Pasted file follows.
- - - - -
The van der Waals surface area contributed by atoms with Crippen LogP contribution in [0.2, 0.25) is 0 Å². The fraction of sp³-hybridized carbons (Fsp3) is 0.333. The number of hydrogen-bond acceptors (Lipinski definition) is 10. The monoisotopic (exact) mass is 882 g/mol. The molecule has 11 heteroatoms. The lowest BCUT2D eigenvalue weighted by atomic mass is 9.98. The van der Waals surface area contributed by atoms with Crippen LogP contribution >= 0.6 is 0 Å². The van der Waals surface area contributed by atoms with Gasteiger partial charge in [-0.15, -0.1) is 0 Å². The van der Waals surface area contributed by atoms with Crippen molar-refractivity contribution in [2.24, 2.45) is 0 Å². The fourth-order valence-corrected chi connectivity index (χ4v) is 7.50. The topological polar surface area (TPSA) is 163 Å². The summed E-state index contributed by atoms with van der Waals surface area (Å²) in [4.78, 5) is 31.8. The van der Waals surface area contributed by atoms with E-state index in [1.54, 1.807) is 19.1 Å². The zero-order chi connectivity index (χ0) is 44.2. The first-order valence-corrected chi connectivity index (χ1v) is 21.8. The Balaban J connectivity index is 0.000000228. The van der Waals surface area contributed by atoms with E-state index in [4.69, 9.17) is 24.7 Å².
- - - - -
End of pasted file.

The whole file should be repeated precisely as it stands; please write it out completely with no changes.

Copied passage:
The van der Waals surface area contributed by atoms with Crippen LogP contribution in [0.2, 0.25) is 0 Å². The fraction of sp³-hybridized carbons (Fsp3) is 0.333. The number of hydrogen-bond acceptors (Lipinski definition) is 10. The monoisotopic (exact) mass is 882 g/mol. The molecule has 11 heteroatoms. The lowest BCUT2D eigenvalue weighted by atomic mass is 9.98. The van der Waals surface area contributed by atoms with Crippen LogP contribution >= 0.6 is 0 Å². The van der Waals surface area contributed by atoms with Gasteiger partial charge in [-0.15, -0.1) is 0 Å². The van der Waals surface area contributed by atoms with Crippen molar-refractivity contribution in [2.24, 2.45) is 0 Å². The fourth-order valence-corrected chi connectivity index (χ4v) is 7.50. The topological polar surface area (TPSA) is 163 Å². The summed E-state index contributed by atoms with van der Waals surface area (Å²) in [4.78, 5) is 31.8. The van der Waals surface area contributed by atoms with E-state index in [1.54, 1.807) is 19.1 Å². The zero-order chi connectivity index (χ0) is 44.2. The first-order valence-corrected chi connectivity index (χ1v) is 21.8. The Balaban J connectivity index is 0.000000228. The van der Waals surface area contributed by atoms with E-state index in [4.69, 9.17) is 24.7 Å².